You did not even address yourselves to saving the euro but only to seeking a way to ensure it might work in some future time.

But the euro will not be saved. It is crumbling now. And since you have now turned against my country, from this side of the Channel, Madame Chancellor, one can only say of the euro: YOU MADE IT, YOU MEND IT."

Clegg The Ungrateful


Nick Clegg's Political Career Takes An Unexpected Turn

After a weekend of bluster Nick Clegg has failed to appear in the House of Commons this afternoon for the Prime Ministers statement on on the EU treaty. Aides say he didn't want to be a distraction. Poor lamb.

Like it or not Clegg is part of the government and should be there; the deputy prime minister can't cherry pick only the fluffy warm user-friendly announcements that he wants to be associated with. In fact, Clegg has done himself enormous damage this weekend. Flip flopping between different views doesn't sit well with voters who, like and agree with them or not, prefer men of conviction and loyalty. Clegg meanwhile is displaying all the characteristics of a political and moral coward and in effect is ensuring his own political end.

What he may have failed to appreciate is that if Cameron had gone along with the treaty, the subsequent referendum would have kicked the EU firmly into touch in the UK and the subsequent and inevitable general election would have signed off himself and the rest of his lie-down-and-cry party into deep oblivion for a generation. Cameron's act of defiance therefore was in fact in the Liberal's best political interests.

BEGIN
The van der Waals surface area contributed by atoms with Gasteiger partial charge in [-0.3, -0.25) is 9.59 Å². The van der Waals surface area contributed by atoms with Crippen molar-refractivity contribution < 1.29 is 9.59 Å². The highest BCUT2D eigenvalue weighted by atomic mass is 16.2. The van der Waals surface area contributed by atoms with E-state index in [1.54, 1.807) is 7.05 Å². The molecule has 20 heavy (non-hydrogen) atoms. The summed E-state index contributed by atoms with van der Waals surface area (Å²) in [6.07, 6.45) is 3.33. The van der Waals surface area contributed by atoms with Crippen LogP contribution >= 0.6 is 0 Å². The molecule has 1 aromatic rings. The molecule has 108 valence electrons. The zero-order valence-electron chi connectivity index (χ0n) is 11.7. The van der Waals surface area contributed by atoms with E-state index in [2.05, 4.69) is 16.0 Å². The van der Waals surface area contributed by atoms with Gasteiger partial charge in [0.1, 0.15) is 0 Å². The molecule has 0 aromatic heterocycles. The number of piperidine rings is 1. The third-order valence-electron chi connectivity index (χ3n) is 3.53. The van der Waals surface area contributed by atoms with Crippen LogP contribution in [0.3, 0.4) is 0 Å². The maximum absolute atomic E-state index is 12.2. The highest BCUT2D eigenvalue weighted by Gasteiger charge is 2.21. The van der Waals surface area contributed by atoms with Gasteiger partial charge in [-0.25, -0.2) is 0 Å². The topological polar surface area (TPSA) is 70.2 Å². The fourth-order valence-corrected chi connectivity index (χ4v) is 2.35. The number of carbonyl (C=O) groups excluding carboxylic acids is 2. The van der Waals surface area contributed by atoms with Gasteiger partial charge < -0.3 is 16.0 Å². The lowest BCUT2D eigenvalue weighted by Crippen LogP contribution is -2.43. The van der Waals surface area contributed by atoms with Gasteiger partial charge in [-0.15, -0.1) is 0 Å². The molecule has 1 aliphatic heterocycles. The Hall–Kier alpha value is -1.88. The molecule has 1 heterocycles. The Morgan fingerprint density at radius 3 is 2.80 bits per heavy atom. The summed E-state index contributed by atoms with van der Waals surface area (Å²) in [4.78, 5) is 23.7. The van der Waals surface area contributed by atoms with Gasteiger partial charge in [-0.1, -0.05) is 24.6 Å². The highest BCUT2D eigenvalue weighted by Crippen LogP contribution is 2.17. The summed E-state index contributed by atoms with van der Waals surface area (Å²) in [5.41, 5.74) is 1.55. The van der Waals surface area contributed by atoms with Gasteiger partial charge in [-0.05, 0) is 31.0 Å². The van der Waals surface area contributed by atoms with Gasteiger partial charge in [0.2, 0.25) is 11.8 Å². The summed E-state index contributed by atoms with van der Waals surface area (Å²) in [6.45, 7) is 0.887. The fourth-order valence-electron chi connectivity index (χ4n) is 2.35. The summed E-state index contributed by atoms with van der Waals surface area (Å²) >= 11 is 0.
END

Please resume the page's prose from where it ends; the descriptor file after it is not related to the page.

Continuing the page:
It is anyway a common talking point amongst Liberals that Clegg will get the heave at the next general election from the good people of Sheffield. He may find that the EU commissioner job he was pencilled in for is off the scorecard now and so should it be. 

The best thing that Clegg can do is to man up and stand firm for the government and for Britain. If it alienates his party members then so be it. His only alternative is immediate resignation. Any compromise between the two will leave his reputation and future in tatters and regardless of what some of his more naive colleagues and flapping BBC journo's may think, the same will be true of his party's electoral prospects.


UK Position on Europe Explained


I'm afraid we must roll back the pages of history to explain where we are and how we got here but don't worry; it won't take very long. We're travelling back all the way to the 24th March 1980 and deep into the golden age of British televison comedy to Episode 5 of "Yes Minister," entitled "The Writing on the Wall." (hat tip to Mish for the reminder).

Sir Humphrey: Minister, Britain has had the same foreign policy objective for at least the last five hundred years: to create a disunited Europe. In that cause we have fought with the Dutch against the Spanish, with the Germans against the French, with the French and Italians against the Germans, and with the French against the Germans and Italians. Divide and rule, you see. Why should we change now, when it's worked so well?

Hacker: That's all ancient history, surely?